State workers added to the chorus of those frustrated by the state Legislature on Wednesday, with thousands of state employees using their lunch break Wednesday to protest.
More than 100 workers marched in Vancouver to send a message to the GOP-controlled state Senate to approve their negotiated labor contracts. Similar demonstrations took place in Seattle, Tacoma, Olympia and other cities across Washington.
“You have lawyers and millionaires getting an 11 percent raise,” said Tim Welch, a spokesman for the Washington Federation of State Employees, referring to state lawmakers who were recently given a pay raise by an independent citizens salary commission. “And custodians, caregivers and food services workers fighting to get 4.8 percent. … Most of our folks make $30,000 or less a year. They are trying to feed their family.”
The Senate’s budget proposal does not include a negotiated pay raise for state workers. The raises were agreed upon with the governor’s office and would include a 3 percent raise in July and a 1.8 percent increase the following summer.
Heather Schjelbahl, a state social worker, said she’s seen a spike in caseloads, taken furloughs and not received a raise in seven years. She’s worked for the state for 11 years.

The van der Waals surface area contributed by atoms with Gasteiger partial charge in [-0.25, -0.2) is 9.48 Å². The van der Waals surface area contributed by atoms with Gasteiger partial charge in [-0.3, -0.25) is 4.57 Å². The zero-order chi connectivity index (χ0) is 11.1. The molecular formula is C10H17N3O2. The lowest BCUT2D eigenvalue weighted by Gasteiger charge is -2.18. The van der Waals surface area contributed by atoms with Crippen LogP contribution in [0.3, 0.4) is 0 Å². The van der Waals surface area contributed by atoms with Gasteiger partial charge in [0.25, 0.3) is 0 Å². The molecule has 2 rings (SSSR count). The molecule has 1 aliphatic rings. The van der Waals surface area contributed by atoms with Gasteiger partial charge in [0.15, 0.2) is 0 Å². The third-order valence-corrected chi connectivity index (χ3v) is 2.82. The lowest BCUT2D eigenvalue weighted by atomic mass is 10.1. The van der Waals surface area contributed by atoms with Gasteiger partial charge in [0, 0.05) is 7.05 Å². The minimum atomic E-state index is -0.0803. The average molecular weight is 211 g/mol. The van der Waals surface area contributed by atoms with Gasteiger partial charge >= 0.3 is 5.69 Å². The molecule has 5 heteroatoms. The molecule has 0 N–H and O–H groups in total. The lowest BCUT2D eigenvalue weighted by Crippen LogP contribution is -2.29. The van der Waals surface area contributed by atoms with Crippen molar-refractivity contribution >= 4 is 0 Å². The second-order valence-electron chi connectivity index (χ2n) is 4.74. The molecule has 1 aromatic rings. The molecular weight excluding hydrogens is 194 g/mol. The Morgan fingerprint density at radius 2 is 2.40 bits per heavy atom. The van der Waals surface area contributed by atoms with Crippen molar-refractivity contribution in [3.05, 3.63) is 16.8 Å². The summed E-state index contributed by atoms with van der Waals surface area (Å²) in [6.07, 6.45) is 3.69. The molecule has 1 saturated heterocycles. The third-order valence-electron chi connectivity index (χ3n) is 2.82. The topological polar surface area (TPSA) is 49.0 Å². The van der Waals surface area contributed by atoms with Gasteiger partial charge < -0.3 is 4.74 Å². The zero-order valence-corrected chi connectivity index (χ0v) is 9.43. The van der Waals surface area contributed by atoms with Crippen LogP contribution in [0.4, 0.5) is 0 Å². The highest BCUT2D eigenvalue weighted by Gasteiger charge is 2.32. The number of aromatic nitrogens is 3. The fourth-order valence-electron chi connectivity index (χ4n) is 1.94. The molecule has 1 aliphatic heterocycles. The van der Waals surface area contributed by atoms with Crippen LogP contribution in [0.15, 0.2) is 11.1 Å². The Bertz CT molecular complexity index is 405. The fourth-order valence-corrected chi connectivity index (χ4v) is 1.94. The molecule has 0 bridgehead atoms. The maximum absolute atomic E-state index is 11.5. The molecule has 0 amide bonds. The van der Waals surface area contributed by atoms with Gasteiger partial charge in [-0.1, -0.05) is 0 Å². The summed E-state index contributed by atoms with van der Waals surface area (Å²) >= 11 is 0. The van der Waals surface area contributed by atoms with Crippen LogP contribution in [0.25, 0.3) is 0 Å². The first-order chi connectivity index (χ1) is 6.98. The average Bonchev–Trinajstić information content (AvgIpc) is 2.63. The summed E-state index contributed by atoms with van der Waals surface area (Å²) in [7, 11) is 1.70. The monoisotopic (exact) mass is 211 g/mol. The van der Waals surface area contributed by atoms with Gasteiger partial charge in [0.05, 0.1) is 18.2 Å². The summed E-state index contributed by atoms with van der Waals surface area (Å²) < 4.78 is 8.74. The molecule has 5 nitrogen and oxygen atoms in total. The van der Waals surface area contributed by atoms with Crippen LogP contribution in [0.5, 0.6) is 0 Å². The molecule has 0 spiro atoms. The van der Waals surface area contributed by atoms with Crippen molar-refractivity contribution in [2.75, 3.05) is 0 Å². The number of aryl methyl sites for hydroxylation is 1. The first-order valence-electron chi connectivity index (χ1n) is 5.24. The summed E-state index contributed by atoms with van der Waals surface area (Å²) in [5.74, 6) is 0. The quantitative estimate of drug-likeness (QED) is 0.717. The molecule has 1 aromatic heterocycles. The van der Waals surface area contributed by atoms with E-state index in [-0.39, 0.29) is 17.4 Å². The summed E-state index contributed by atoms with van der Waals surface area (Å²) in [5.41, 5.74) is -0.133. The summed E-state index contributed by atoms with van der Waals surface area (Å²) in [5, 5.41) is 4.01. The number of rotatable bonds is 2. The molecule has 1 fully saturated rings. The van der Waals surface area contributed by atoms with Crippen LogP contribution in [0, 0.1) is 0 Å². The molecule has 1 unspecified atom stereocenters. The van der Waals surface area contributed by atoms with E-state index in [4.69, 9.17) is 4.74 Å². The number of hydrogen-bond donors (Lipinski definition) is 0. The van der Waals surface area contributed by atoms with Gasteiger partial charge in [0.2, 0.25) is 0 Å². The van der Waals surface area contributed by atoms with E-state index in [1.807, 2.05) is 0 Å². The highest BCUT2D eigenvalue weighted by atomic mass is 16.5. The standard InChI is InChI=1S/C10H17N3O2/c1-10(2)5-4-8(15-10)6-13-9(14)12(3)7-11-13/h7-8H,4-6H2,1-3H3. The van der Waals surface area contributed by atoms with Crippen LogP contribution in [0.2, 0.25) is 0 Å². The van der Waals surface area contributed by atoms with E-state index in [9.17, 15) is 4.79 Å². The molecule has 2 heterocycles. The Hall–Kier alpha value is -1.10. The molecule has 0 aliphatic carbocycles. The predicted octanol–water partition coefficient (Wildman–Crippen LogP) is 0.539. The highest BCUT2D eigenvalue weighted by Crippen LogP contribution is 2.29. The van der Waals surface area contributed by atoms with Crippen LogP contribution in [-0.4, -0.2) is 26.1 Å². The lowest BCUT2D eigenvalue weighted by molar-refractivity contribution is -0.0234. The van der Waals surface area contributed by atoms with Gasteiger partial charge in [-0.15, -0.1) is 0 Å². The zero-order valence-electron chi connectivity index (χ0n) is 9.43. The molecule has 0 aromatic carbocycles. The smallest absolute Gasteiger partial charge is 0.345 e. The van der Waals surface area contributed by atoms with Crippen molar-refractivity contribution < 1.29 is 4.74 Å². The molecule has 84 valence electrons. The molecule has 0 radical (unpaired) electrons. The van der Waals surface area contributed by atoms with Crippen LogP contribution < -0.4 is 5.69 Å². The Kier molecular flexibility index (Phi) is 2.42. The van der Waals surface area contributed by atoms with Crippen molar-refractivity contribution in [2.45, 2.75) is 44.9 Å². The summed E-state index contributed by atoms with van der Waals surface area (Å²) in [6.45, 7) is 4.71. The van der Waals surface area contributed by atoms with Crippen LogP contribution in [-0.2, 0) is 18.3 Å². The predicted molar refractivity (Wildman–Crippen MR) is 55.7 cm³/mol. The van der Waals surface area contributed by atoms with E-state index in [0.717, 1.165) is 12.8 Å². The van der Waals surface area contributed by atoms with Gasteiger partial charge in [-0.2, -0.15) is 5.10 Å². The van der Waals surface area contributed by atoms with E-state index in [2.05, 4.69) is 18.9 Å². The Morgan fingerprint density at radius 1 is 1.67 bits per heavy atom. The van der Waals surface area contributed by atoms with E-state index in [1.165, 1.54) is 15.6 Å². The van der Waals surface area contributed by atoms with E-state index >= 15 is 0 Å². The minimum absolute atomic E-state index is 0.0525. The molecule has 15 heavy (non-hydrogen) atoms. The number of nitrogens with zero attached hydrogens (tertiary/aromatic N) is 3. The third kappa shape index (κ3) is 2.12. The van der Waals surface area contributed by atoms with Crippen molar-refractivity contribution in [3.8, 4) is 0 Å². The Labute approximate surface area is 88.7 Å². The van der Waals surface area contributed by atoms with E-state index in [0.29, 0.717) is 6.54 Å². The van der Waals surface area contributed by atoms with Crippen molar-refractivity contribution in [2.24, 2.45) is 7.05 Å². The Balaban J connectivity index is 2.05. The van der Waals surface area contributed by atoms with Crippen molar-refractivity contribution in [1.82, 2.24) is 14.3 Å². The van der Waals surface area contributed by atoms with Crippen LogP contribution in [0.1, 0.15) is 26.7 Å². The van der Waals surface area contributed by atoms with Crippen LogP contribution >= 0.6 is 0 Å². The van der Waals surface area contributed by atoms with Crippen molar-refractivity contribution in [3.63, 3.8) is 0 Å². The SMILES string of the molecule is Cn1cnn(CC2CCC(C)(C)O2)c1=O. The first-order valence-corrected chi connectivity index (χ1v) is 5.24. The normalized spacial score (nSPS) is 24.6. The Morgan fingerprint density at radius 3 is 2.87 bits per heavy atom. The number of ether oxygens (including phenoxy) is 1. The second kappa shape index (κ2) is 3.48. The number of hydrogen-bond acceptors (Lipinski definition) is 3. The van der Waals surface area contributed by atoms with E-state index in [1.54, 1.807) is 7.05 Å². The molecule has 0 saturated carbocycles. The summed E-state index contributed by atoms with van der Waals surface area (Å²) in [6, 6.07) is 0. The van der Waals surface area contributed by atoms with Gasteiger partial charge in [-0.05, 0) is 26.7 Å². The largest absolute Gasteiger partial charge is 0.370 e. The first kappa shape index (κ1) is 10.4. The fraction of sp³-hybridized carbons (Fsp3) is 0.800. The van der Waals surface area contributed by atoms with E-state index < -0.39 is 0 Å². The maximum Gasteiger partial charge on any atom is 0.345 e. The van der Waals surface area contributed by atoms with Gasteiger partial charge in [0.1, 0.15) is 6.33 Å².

“We’ve buckled down,” she said.
And, she said, she’s struggling.
The state needs to pay decent wages, Welch said.
“Pay state workers fair and you keep them on the job and it’s good for public services,” he said.
Pat Coulter, a child welfare worker, said it was worth using her lunch break to march.
“We walked out at noon, on our time, to give the Legislature a message that we would like our contract supported,” Coulter said.
The Legislature is in the midst of a 30-day special legislative session scheduled to end May 28.
Lawmakers failed to strike an agreement on a two-year operating budget during the regular legislative session.
For the past several weeks, teachers across the state have staged one-day walkouts to urge lawmakers to pass a budget that fully funds education and restores cost-of-living salary adjustments for teachers.